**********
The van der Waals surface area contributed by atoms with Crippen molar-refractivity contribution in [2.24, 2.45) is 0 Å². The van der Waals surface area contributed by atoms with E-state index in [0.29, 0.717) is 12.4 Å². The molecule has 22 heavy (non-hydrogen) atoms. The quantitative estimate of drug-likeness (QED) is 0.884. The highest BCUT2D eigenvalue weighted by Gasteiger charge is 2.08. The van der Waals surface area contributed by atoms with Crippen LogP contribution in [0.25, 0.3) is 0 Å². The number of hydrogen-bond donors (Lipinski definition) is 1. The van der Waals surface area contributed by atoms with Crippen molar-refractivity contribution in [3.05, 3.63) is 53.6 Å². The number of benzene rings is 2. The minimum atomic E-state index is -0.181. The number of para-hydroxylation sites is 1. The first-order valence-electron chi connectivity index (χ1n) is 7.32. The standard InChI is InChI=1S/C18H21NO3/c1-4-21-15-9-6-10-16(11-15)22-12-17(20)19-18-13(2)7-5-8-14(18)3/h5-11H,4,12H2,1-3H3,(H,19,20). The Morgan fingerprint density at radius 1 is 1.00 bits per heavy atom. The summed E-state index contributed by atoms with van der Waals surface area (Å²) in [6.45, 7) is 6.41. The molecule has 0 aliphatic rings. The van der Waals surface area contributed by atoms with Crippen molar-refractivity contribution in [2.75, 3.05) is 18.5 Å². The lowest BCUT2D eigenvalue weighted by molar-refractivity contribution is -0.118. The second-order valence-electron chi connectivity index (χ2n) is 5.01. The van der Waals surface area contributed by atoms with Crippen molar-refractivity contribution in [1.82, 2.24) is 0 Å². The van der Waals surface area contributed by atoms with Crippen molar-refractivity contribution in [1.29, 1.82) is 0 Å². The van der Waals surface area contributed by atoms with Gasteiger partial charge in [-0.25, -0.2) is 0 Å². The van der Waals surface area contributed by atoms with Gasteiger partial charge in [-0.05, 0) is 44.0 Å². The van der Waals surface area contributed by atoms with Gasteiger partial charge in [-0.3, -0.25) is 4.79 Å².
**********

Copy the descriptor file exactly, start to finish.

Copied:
The van der Waals surface area contributed by atoms with Crippen molar-refractivity contribution in [2.24, 2.45) is 0 Å². The van der Waals surface area contributed by atoms with E-state index in [0.29, 0.717) is 12.4 Å². The molecule has 22 heavy (non-hydrogen) atoms. The quantitative estimate of drug-likeness (QED) is 0.884. The highest BCUT2D eigenvalue weighted by Gasteiger charge is 2.08. The van der Waals surface area contributed by atoms with Crippen LogP contribution in [0.25, 0.3) is 0 Å². The number of hydrogen-bond donors (Lipinski definition) is 1. The van der Waals surface area contributed by atoms with Crippen molar-refractivity contribution in [3.05, 3.63) is 53.6 Å². The number of benzene rings is 2. The minimum atomic E-state index is -0.181. The number of para-hydroxylation sites is 1. The first-order valence-electron chi connectivity index (χ1n) is 7.32. The standard InChI is InChI=1S/C18H21NO3/c1-4-21-15-9-6-10-16(11-15)22-12-17(20)19-18-13(2)7-5-8-14(18)3/h5-11H,4,12H2,1-3H3,(H,19,20). The Morgan fingerprint density at radius 1 is 1.00 bits per heavy atom. The summed E-state index contributed by atoms with van der Waals surface area (Å²) in [6.45, 7) is 6.41. The molecule has 0 aliphatic rings. The van der Waals surface area contributed by atoms with Crippen molar-refractivity contribution in [2.75, 3.05) is 18.5 Å². The lowest BCUT2D eigenvalue weighted by molar-refractivity contribution is -0.118. The second-order valence-electron chi connectivity index (χ2n) is 5.01. The van der Waals surface area contributed by atoms with Crippen molar-refractivity contribution in [1.82, 2.24) is 0 Å². The van der Waals surface area contributed by atoms with Crippen molar-refractivity contribution in [1.29, 1.82) is 0 Å². The van der Waals surface area contributed by atoms with Gasteiger partial charge in [-0.25, -0.2) is 0 Å². The van der Waals surface area contributed by atoms with Gasteiger partial charge in [-0.05, 0) is 44.0 Å². The van der Waals surface area contributed by atoms with Gasteiger partial charge in [-0.3, -0.25) is 4.79 Å².